Expression of junctional proteins in corneal fibroblasts cultured with or without HCE cells. (A) Lysates of corneal fibroblasts cultured for 24 hours on a collagen vitrigel membrane in the absence or presence of HCE cells were subjected to immunoblot analysis with antibodies to Cx43, ZO-1, occludin, claudin, or α-tubulin (loading control). (B) The abundance of each junctional protein in experiments similar to that shown in (A) was quantified by densitometric scanning of immunoblots and normalized by the corresponding amount of α-tubulin. (C) Total RNA prepared from corneal fibroblasts cultured for 12 hours on a collagen vitrigel membrane in the absence or presence of HCE cells was subjected to RT-PCR analysis of Cx43, ZO-1, occludin, claudin, and G3PDH mRNA. (D) The abundance of mRNA for junctional proteins in experiments similar to that in (C) was quantified by RT and real-time PCR analysis and normalized by the corresponding amount of G3PDH mRNA. Data in (B) and (D) are mean ± SE from three separate experiments. *P < 0.05 versus the corresponding value for corneal fibroblasts incubated in the absence of HCE cells.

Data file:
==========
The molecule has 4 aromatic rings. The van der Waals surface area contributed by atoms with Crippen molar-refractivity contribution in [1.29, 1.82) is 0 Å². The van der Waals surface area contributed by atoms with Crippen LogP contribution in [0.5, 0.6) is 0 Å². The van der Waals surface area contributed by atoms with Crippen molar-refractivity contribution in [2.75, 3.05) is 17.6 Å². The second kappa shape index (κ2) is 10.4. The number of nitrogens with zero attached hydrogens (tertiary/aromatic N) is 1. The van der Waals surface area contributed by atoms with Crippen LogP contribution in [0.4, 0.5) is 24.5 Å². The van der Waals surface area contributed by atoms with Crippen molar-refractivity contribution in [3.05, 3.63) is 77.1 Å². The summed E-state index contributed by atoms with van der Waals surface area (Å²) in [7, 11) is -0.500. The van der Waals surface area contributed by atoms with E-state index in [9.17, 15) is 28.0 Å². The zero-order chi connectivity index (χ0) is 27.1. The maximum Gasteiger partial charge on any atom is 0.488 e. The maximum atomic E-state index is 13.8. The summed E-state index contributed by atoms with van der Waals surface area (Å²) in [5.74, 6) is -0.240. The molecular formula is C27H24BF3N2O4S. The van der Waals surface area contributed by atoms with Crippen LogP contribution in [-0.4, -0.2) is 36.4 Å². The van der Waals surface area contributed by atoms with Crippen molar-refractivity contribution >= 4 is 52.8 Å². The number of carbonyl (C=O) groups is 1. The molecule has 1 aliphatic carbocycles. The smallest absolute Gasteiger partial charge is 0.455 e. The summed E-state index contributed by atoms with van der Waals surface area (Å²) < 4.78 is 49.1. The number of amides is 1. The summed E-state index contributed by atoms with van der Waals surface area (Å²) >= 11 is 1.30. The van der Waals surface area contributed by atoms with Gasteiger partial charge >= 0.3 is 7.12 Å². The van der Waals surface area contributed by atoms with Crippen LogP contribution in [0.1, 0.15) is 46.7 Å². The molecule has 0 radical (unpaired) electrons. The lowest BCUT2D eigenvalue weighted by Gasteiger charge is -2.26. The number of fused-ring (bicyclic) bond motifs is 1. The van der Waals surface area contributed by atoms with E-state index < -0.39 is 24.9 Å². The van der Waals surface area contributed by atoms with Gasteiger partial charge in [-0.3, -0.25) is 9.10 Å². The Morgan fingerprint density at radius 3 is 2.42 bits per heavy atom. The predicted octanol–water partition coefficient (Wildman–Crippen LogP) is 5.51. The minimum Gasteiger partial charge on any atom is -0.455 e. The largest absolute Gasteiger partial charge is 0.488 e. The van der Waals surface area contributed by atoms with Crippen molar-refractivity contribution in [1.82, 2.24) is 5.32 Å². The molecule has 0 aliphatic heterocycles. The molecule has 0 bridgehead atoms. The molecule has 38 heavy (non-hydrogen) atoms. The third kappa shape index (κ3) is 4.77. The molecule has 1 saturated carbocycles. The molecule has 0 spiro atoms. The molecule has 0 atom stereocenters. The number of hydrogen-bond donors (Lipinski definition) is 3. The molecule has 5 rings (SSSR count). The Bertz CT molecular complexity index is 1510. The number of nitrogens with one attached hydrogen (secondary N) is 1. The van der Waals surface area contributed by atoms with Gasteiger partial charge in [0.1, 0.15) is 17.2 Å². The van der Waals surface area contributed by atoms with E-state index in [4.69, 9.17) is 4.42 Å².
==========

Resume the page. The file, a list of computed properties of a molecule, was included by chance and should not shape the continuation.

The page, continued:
Figure 1.
 
Expression of junctional proteins in corneal fibroblasts cultured with or without HCE cells. (A) Lysates of corneal fibroblasts cultured for 24 hours on a collagen vitrigel membrane in the absence or presence of HCE cells were subjected to immunoblot analysis with antibodies to Cx43, ZO-1, occludin, claudin, or α-tubulin (loading control). (B) The abundance of each junctional protein in experiments similar to that shown in (A) was quantified by densitometric scanning of immunoblots and normalized by the corresponding amount of α-tubulin. (C) Total RNA prepared from corneal fibroblasts cultured for 12 hours on a collagen vitrigel membrane in the absence or presence of HCE cells was subjected to RT-PCR analysis of Cx43, ZO-1, occludin, claudin, and G3PDH mRNA. (D) The abundance of mRNA for junctional proteins in experiments similar to that in (C) was quantified by RT and real-time PCR analysis and normalized by the corresponding amount of G3PDH mRNA. Data in (B) and (D) are mean ± SE from three separate experiments. *P < 0.05 versus the corresponding value for corneal fibroblasts incubated in the absence of HCE cells.
Figure 2.